Fuel supplies fail to meet emission standards in China
Officials are calling for a new standard on car emissions to be delayed for two years until the right fuel can be supplied across the whole country.
China, the world’s second largest auto market, introduced the third generation of gas emission standards across the whole country by July 1. The new standard, similar to so-called European 3 regulations, cuts allowed emissions by half, compared with current rules. However, the National Environment Protection Bureau is facing hurdles in implementing the new standards. Government officials have called for the standards to be kept on hold until the end of 2009, when the right fuel will be available across the country.
"Major fuel refiners, including Sinopec and PetroChina, have so far failed to supply the fuel to fit the Euro 3 standard nationwide," said Li Wanli, a senior official from the National Development and Reform Commission, who is in charge of the industrial policy planning department. "They are updating their facilities and expanding capacity, and that takes time." There are about 85,000 gas stations in China, mostly operated by Sinopec and PetroChina.
Wang Liangju, a former fuel equipment expert in the national automobile association, was quoted earlier as saying that it takes oil companies at least three years to improve technology and make low-sulphur fuels, with investment estimated to cost between 20 billion yuan ($2.6 billion) and 30 billion yuan ($3.9 billion). Other analysts also suggest that the rule should be introduced gradually from first-tier cities to inland regions, as long as the higher quality fuel is available. Beijing, Guangzhou and Shanghai were the only three cities selected to implement the third-generation emission standard in a trial last year.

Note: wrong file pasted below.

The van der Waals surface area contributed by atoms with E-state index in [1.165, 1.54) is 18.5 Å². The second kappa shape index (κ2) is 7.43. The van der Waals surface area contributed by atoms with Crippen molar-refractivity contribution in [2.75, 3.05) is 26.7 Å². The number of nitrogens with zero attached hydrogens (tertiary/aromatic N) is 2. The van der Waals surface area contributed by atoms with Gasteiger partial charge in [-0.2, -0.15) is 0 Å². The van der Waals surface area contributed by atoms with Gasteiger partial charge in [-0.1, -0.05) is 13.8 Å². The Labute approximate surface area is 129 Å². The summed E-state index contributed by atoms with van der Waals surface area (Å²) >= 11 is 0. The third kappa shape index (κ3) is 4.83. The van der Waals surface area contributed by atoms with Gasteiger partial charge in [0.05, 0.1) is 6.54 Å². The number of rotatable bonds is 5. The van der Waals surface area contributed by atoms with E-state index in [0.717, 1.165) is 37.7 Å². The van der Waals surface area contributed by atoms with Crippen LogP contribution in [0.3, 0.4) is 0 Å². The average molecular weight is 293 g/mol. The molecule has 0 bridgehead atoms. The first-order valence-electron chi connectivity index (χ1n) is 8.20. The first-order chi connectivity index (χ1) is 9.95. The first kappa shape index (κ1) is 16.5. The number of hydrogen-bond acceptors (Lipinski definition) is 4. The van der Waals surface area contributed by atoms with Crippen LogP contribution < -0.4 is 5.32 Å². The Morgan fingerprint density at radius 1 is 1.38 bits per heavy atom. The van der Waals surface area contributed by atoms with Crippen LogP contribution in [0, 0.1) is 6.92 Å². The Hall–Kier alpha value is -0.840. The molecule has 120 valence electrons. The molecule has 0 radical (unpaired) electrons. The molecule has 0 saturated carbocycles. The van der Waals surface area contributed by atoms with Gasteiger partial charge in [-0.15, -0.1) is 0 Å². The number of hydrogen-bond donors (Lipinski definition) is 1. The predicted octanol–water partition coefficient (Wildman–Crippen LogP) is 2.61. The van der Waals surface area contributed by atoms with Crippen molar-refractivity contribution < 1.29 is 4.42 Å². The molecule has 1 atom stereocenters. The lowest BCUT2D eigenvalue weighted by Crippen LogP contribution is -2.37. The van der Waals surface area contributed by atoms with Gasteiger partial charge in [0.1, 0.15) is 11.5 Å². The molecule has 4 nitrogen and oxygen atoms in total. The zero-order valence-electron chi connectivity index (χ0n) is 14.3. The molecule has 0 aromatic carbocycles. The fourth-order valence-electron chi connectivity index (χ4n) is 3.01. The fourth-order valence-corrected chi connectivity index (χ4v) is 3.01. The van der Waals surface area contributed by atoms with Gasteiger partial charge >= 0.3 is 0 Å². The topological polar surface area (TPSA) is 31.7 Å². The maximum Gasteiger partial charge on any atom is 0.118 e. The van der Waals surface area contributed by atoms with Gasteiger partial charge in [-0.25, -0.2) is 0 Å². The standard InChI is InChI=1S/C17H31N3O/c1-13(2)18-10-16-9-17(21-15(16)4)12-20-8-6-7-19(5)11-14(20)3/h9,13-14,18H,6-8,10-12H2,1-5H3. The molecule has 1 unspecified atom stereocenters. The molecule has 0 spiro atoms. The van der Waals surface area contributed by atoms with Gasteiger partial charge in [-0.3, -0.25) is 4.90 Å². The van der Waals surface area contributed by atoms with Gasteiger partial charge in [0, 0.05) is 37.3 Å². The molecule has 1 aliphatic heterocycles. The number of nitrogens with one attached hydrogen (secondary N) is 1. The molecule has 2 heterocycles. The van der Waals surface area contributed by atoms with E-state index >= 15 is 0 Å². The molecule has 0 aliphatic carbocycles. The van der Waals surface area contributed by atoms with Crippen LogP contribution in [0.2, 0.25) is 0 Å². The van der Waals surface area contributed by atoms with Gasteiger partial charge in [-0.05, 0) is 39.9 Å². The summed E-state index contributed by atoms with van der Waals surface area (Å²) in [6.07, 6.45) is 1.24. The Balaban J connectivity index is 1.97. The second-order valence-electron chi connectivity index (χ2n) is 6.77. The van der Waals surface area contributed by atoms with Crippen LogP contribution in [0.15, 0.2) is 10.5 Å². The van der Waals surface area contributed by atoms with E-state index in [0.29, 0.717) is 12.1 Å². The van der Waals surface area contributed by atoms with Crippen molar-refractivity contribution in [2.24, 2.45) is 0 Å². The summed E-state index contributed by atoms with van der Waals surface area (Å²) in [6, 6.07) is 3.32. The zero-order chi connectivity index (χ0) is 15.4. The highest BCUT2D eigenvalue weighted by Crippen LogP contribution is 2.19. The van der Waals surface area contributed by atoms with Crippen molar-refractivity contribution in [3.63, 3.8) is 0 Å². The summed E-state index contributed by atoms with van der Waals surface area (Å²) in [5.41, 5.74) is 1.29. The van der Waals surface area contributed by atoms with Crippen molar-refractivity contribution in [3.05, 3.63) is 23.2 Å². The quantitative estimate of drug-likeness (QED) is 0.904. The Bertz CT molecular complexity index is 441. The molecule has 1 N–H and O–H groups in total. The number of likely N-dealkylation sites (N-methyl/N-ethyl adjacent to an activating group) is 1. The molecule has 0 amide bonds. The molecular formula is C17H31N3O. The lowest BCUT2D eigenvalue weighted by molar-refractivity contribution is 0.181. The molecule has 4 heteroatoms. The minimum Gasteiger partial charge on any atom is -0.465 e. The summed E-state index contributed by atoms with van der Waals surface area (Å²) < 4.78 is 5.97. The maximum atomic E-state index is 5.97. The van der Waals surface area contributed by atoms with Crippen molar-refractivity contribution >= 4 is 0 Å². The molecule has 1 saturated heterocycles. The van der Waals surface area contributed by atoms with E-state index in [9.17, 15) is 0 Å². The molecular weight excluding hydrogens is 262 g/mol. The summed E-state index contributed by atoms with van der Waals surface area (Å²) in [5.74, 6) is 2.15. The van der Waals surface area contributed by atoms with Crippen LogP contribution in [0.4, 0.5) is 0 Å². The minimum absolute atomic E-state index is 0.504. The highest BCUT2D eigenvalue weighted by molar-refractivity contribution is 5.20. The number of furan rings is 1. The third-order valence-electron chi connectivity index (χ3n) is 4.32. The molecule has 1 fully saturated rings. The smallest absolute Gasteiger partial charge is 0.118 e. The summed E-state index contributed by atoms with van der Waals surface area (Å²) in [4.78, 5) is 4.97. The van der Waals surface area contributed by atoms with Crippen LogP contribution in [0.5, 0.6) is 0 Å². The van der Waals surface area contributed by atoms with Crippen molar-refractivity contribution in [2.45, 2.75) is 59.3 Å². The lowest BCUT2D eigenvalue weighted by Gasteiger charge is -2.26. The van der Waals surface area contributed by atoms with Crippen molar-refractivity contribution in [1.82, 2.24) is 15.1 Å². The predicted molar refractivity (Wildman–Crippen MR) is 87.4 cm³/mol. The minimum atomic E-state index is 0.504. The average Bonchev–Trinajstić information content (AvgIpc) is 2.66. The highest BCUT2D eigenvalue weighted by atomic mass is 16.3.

Beijing is also expected to be the first city to meet stricter fourth-generation standards by the end of this year, before hosting the 2008 Olympic Games. An official from Sinopec said only Beijing has supplies of the newer gasoline and diesel fuels, while Guangzhou and Shanghai only have limited capacity of the newer gasoline. "We still have lot of difficulties in supplying the whole country with high-quality fuel, and it is unrealistic for us to meet the demand right now," said the official. "The timing gap of having sufficient compatible fuel to match with stricter emission standards will exist for a long time. We should spread the application of new standards step by step in a drive toward a higher level." The State Environmental Protection Agency, however, insisted on starting the new rules on July 1.
The central government is trying to protect the environment by reducing exhaust wastes, including carbon monoxide and other emissions, amid a rapidly expanding number of vehicles. Car makers have been upgrading their models since last year to meet the standards. Most models now on sale, from the subcompact QQ cars made by Chery Automobile Co Ltd to luxury sedans made by overseas car makers’ Chinese joint ventures, are now able to meet the new standard. However, according to the latest test by China Automotive Technology & Research Centre, some of those vehicles would still produce emissions higher than the new standards if they use lower-quality fuels.
What’s worse, engines can be easily damaged by using the older fuels when driven over a long time. "We could sell models that could meet the higher emission standard in Beijing, but who should be blamed if the model breaks down after refilling with lower-quality fuels outside the city?" asked Zhang Suixin, vice president of Volkswagen (China). Car makers also complained about the higher production costs in making vehicles to meet various standards, and say the investment return for developing advanced vehicles will also be delayed if the emissions standard does not take effect.
Shang Yugui, communication director of Great Wall Motor Co Ltd, said the car maker’s diesel models still lack access to Beijing and Guangzhou because of the poor quality of available fuel. The car maker is China’s largest sports utility vehicle maker and the diesel models contribute to half its sales. Oil companies, which play a leading role in solving the problem, are also working hard to get compatible fuel ready to meet higher emission standards.
Sinopec Shanghai Petrochemical Co announced this month it has started operations at China’s largest diesel hydrofining unit in the city’s Jinshan District to help produce diesel that meets the Euro 3 vehicle emission standard. The 3.3-million-ton-a-year unit is part of a plan to boost quality of its fuel products, with more refining capacity coming on stream. The company said the new unit could be able to produce diesel in line with stricter Euro 4 standards in the future with a small additional investment for upgrades. (petrolplaza.com)
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